Simple Filling

I decided to implement a rasterizer based on edge equations. We can encapsulate the edge related operation in an EdgeEquation class.

struct EdgeEquation {
  float a;
  float b;
  float c;
  bool tie;

  EdgeEquation(const Vertex &v0, const Vertex &v1)
  {
    a = v0.y - v1.y;
    b = v1.x - v0.x;
    c = - (a * (v0.x + v1.x) + b * (v0.y + v1.y)) / 2;
    tie = a != 0 ? a > 0 : b > 0;
  }

  /// Evaluate the edge equation for the given point.

  float evaluate(float x, float y)
  {
    return a * x + b * y + c;
  }

  /// Test if the given point is inside the edge.

  bool test(float x, float y)
  {
    return test(evaluate(x, y));
  }

  /// Test for a given evaluated value.

  bool test(float v)
  {
    return (v > 0 || v == 0 && tie);
  }
};

We also want to interpolate colors across the triangle. Later we also want to interpolate texture coordinates and in the general case arbitrary per vertex attributes. For this we create a ParameterEquation class.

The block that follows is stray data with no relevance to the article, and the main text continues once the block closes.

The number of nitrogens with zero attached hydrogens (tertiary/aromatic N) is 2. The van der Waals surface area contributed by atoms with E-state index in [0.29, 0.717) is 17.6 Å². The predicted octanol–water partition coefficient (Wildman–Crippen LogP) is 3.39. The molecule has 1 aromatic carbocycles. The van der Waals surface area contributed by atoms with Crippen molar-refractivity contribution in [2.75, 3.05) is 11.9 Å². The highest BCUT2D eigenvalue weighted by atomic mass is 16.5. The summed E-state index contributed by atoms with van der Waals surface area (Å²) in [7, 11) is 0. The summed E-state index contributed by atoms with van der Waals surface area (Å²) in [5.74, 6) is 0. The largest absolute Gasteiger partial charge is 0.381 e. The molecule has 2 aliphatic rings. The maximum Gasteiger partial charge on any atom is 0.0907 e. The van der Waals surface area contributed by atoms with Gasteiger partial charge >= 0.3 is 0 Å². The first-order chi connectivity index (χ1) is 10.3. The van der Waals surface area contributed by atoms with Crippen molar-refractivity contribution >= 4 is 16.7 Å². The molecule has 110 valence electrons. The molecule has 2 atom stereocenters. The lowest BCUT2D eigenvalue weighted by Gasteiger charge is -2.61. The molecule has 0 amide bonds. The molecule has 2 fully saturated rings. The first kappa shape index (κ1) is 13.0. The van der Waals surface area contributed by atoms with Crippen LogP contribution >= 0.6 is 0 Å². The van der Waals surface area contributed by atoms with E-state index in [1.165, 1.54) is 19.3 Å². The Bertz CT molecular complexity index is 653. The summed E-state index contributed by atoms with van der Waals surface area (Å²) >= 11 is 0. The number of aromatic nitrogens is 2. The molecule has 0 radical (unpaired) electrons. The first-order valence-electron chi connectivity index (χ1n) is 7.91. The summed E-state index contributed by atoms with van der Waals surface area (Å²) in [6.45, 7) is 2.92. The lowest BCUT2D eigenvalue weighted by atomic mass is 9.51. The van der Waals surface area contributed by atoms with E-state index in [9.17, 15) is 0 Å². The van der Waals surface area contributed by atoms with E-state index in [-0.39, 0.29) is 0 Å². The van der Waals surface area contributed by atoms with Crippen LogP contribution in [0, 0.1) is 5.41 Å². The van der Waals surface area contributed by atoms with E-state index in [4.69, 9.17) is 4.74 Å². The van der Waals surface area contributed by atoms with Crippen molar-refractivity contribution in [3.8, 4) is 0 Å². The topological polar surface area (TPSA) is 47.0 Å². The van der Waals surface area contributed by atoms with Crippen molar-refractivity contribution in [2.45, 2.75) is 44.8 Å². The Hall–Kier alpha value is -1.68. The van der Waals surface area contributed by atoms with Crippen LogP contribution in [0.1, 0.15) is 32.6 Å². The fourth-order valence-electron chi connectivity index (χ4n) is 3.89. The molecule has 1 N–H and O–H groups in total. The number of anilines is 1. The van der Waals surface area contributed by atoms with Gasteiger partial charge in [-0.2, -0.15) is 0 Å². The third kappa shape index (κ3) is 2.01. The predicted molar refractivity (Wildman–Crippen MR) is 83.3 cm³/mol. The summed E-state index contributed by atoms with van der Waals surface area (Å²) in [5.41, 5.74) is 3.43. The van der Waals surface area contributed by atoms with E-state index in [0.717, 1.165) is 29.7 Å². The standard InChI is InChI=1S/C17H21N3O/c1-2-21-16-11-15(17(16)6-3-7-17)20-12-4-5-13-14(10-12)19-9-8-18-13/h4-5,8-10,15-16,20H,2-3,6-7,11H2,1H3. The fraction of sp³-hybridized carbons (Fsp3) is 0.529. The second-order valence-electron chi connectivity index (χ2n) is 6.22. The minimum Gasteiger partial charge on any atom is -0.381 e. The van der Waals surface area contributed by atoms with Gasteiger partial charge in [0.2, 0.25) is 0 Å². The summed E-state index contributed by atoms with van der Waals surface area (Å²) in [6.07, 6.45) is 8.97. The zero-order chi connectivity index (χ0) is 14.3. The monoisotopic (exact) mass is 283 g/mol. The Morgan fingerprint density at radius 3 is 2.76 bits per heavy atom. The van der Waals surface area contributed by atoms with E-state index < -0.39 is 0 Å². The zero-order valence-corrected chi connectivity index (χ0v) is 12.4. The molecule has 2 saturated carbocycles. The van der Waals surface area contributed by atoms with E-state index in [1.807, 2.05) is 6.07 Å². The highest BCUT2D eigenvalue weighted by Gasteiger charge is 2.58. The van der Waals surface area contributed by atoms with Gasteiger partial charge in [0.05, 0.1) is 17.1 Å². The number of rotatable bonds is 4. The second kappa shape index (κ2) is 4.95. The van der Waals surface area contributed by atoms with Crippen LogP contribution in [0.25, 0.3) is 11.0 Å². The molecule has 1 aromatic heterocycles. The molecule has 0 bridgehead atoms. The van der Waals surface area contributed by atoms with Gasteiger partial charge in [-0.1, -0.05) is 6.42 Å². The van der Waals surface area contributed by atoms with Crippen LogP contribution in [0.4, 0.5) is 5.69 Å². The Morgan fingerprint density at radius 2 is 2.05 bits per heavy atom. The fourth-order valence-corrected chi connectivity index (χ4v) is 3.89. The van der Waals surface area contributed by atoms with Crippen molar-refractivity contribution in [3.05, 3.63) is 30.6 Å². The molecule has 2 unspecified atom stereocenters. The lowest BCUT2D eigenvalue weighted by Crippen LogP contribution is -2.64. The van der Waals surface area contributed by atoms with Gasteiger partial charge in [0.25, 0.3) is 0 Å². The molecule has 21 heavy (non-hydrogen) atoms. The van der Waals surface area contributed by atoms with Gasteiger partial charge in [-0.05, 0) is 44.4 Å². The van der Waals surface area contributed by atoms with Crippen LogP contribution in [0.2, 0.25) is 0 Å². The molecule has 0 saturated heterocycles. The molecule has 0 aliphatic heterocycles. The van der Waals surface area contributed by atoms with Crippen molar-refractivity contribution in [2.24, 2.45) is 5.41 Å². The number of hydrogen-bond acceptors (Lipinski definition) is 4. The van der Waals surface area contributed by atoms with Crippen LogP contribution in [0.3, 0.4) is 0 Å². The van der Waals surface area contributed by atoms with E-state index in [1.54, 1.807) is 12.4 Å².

struct ParameterEquation {
  float a;
  float b;
  float c;

  ParameterEquation(
    float p0,
    float p1,
    float p2,
    const EdgeEquation &e0,
    const EdgeEquation &e1,
    const EdgeEquation &e2,
    float area)
  {
    float factor = 1.0f / (2.0f * area);

    a = factor * (p0 * e0.a + p1 * e1.a + p2 * e2.a);
    b = factor * (p0 * e0.b + p1 * e1.b + p2 * e2.b);
    c = factor * (p0 * e0.c + p1 * e1.c + p2 * e2.c);
  }

  /// Evaluate the parameter equation for the given point.

  float evaluate(float x, float y)
  {
    return a * x + b * y + c;
  }
};

Then we can go on and rasterize the triangle. We compute the bounding box of the triangle, restrict it to the scissor rectangle, cull backfacing triangles and then fill all the pixels inside the triangle while obeying the fill rule with the tie-breaker as described in the references.

void drawTriangle(const Vertex& v0, const Vertex &v1, const Vertex &v2)
{
  // Compute triangle bounding box.

  int minX = std::min(std::min(v0.x, v1.x), v2.x);